More than 37,500 peo­ple were with­out power in Clay County, and Morgan said res­i­dents should be pre­pared to go with­out power there for a week or longer.

Kim­berly Robin­son, pub­lic in­for­ma­tion of­fi­cer for the Green Cove Springs Po­lice Depart­ment, said a nor’easter that hit the area shortly be­fore Irma came through made mat­ters worse. “All that wa­ter just had nowhere to go,” Robin­son said.

The area was hit by Hur­ri­cane Matthew last year, but Robin­son said the ex­pe­ri­ence was very dif­fer­ent. “Matthew came in and wa­ter came up, then it went back down,” she said. “We’ve never ex­pe­ri­enced any­thing like this.”

With Green Cove Springs vir­tu­ally shut down be­cause of power out­ages, res­i­dents were clean­ing up and also tak­ing a break. Wil­liam Say­lor, a ser­vice man­ager at a car deal­er­ship, went to the town’s river­front park Tues­day morn­ing. The park’s gazebo, nor­mally about 20 yards from the shore of the St. Johns River, was now at wa­ter’s edge. Say­lor took out his fish­ing rod, put a plas­tic worm on it, and hooked a three-pound large­mouth bass within sec­onds.

“The wa­ter pushed all the bait fish too far out, so the bass are com­ing up here look­ing for food,” he said. “They’re hun­gry.”

Say­lor re­leased the fish back into the wa­ter at a spot where chil­dren usu­ally play in the grass. “It’s kind of crazy to think that you could fish here,” he said. “This wa­ter should be 30 yards out.”

On Tues­day, life in the coastal city of St. Au­gus­tine — the old­est per­ma­nent city in Amer­ica, founded on Sept. 8, 1565 — was prob­a­bly more as it was 450 years ago than it should be to­day. The city was still with­out power. Trol­ley tours in the his­toric down­town were shut down.

Restau­rants were closed. Work­ers were suc­tion­ing wa­ter out of the lower floors of the Florida School for the Deaf and Blind, and busi­ness own­ers were mop­ping up floors and pick­ing up tree limbs.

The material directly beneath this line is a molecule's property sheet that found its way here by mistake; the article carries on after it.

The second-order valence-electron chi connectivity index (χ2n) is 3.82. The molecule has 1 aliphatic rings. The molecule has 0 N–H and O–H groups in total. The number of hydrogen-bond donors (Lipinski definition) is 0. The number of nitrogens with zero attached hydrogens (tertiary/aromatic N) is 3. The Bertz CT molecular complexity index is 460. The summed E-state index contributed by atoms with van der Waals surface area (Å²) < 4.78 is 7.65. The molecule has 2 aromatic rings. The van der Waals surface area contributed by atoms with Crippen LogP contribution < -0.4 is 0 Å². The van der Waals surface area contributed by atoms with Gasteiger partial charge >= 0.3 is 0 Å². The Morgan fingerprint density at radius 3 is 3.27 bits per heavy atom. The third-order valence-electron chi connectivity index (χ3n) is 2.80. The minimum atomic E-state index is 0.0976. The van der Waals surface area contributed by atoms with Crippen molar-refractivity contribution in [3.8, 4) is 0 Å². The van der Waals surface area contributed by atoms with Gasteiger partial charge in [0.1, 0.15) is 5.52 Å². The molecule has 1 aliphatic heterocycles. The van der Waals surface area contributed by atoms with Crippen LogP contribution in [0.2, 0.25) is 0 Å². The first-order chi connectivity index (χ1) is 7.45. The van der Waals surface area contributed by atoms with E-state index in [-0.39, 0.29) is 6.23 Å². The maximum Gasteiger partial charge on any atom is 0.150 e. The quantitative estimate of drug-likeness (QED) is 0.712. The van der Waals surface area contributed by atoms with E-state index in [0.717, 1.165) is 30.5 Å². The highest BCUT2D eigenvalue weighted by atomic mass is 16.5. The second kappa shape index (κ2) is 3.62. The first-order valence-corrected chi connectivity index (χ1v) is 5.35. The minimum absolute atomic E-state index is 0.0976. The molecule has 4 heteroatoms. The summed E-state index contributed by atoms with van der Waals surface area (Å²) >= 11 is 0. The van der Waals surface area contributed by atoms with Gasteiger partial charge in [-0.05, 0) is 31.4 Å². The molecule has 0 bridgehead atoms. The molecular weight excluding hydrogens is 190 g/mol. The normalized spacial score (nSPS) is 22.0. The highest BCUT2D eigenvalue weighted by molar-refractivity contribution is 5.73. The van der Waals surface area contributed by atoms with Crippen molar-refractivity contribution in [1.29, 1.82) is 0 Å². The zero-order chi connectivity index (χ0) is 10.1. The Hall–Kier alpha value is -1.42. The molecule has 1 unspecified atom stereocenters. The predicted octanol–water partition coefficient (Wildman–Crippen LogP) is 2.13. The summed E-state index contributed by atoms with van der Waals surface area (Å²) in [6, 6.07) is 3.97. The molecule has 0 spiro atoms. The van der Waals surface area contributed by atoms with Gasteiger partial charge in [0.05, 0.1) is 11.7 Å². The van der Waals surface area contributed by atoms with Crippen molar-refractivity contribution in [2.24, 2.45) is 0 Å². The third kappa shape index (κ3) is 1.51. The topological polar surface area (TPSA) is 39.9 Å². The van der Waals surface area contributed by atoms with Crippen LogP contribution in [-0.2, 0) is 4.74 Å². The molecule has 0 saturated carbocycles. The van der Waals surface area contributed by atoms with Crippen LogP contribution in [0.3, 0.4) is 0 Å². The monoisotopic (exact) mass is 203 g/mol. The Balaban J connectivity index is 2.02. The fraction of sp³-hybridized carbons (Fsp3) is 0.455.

“We sand­bagged, we caulked, we boarded up, we taped plas­tic, and the wa­ter still found a way in,” said Adam Amoia, owner of Romeo’s Cafe on Cathe­dral Place, just up the road from the his­toric Castillo de San Marco fortress. “When we walked in here, it was like the beach was dumped on the floor.”

Amoia had to walk three miles to see the dam­age Irma wrought on his busi­ness on Mon­day, be­cause all roads lead­ing to the town were blocked. He and his crew started mop­ping out the wa­ter and dry­ing the floors at dawn Tues­day.

They were work­ing in the dark, and in the heat. He’s con­fi­dent that Romeo’s — home of the “Bub­ble Waf­fle” ice cream cone — will be up and run­ning soon, but he is get­ting weary of hur­ri­canes.

“This will be our third grand open­ing,” Amoia said. “We opened al­most two years ago, re­opened af­ter Matthew, and now we’ll have an­other re­open­ing af­ter Irma. I’m ready to just stay open for good.”

“We sand­bagged, we caulked, we boarded up, we taped plas­tic, and the wa­ter still found a way in.” Adam Amoia, owner of a res­tau­rant in St. Au­gus­tine, Fla.


Wa­ter in­un­dates ve­hi­cles in a scrap yard Tues­day in Cal­la­han, Fla., out­side Jack­sonville. The St. Johns River is swelling over its banks in the wake of Hur­ri­cane Irma, and heavy rains to the north of the state could add to the trou­ble as waters rush back to the ocean.